It is important to understand the way Paul the Jew would have understood 'freedom.' Israel as a nation was born when God miraculously freed them from slavery in Egypt. God's purpose in those days was not the abolition of slavery in general, and neither was it that the Hebrew people in particular could not be slaves. In fact, slavery as a social system continued in Israel following the Exodus; God gave Moses specific laws to protect their slaves and to ensure that they too would accept him as God. Hebrews could sell themselves into slavery (Lev 25:39) or even sell their family (Exodus 21:7). They were allowed to keep foreign slaves (Lev 25:44). Slavery was one of the punishments in the criminal code, for example, for a convicted thief who was too poor to make proper restitution (Exodus 22:2-3). There were strict laws governing slaves' rights. For example, violence against slaves was not condoned: if someone hit his slave and knocked out his tooth, that slave was given freedom in recompense (Exodus 21:26-27). Hebrews did not have a problem with slavery in general.

However, freedom was a tremendously important concept for them: Israel was a nation that was born when God miraculously rescued them from bondage and servitude in Egypt. God effected their release from slavery but he did not do it so that they could be free from all obligation. He freed them so that they might serve Him. Baker's Dictionary says, from the very beginning God's people were taught that the alternative to servitude was not freedom in some abstract sense, but rather freedom to serve the Lord.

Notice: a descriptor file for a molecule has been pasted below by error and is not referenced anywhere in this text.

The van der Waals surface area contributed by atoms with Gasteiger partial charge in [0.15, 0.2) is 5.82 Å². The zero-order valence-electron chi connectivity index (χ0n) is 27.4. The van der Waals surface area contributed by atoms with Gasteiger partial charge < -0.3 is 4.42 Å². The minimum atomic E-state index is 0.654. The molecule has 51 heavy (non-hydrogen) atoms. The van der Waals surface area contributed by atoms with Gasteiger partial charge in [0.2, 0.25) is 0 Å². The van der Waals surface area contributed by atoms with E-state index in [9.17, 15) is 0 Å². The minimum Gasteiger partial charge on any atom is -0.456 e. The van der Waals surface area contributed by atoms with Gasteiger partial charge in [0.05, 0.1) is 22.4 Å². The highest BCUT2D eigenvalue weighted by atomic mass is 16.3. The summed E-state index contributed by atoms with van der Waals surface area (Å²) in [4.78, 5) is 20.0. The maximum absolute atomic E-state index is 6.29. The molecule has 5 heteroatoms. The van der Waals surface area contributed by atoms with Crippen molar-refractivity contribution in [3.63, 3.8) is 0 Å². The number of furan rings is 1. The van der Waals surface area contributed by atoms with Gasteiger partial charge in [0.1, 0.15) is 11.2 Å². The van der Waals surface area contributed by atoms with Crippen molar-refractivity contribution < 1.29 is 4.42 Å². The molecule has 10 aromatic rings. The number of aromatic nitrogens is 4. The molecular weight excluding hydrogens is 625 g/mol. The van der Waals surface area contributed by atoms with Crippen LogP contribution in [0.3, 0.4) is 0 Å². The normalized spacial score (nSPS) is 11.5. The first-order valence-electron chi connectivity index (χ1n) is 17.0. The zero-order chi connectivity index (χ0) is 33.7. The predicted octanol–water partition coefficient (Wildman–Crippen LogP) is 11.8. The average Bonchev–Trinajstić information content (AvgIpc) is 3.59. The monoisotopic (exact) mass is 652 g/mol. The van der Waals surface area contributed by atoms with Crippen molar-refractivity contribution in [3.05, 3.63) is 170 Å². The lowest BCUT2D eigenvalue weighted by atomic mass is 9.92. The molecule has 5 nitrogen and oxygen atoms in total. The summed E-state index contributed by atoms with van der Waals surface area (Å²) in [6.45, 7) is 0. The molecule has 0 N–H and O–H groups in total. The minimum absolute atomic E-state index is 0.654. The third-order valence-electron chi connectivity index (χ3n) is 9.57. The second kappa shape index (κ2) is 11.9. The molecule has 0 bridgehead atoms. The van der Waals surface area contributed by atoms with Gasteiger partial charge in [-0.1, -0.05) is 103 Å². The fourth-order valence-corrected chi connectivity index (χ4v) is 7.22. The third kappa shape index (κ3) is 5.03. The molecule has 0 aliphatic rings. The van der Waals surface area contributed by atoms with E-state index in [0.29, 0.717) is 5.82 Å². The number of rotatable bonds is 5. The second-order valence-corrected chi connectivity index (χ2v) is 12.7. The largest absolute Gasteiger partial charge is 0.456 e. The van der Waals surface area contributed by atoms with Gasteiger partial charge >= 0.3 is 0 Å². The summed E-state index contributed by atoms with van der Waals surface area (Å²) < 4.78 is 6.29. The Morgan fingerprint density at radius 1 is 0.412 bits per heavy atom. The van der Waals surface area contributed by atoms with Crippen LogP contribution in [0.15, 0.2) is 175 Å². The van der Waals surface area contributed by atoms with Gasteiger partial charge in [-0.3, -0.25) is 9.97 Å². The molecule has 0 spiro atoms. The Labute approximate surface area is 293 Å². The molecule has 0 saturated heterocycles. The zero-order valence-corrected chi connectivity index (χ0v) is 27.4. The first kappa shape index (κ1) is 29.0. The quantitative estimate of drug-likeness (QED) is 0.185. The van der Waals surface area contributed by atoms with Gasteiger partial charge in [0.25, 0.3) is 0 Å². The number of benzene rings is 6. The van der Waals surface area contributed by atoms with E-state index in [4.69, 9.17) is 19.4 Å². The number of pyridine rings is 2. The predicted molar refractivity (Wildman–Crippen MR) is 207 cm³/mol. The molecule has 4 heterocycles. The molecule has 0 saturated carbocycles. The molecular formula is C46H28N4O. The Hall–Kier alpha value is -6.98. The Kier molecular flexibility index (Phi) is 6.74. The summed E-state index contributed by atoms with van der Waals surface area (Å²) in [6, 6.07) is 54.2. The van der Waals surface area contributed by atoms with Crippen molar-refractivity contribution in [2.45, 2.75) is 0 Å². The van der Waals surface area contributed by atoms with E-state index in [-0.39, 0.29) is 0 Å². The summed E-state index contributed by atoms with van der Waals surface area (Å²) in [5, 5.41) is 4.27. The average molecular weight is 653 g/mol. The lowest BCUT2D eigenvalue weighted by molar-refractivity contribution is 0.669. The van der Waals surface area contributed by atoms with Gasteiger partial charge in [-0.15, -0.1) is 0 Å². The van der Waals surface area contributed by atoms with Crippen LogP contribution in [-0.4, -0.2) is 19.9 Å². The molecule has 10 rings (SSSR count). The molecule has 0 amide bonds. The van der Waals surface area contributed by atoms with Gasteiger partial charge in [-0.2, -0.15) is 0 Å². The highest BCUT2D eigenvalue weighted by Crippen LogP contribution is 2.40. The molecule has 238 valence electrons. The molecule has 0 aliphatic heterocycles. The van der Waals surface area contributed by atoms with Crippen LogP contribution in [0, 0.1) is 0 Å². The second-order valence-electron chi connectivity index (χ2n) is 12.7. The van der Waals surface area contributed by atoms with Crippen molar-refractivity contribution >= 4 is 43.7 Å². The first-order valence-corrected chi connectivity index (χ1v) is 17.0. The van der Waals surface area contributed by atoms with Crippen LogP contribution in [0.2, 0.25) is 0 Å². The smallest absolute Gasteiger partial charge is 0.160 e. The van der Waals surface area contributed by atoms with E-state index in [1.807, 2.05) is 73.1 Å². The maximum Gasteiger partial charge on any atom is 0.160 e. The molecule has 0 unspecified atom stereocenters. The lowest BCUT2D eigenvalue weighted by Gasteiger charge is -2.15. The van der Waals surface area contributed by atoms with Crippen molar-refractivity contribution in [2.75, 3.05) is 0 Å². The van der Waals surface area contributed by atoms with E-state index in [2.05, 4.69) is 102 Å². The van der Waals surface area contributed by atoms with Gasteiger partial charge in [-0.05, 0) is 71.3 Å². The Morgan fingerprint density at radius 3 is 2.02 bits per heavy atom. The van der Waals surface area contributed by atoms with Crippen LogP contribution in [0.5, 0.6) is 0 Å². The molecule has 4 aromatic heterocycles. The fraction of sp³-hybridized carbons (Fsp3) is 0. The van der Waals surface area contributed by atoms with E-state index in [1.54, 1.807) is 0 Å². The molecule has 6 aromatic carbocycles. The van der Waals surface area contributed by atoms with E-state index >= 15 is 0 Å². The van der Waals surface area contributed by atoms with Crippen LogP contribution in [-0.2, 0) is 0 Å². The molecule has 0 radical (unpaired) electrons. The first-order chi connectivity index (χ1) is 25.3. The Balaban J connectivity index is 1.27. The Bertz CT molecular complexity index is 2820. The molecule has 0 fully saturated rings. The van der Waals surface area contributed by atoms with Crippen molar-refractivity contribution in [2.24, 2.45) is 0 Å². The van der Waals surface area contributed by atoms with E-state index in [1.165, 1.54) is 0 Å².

God's instruction to Moses was that he was to inform Pharaoh that Israel was to be set free to serve God. Repeatedly, Moses went before Pharaoh and said, Thus says the Lord, the God of the Hebrews, 'Let My people go, that they may serve Me' (Exodus 9:1 NASU). When God gave them the Law, Israel's position was that of a slave of God: You shall fear the Lord your God; you shall serve Him and cling to Him, and you shall swear by His name (Deut 10:20 NASU). God considered Israel as His own possession (Exodus 19:5).


New Testament freedom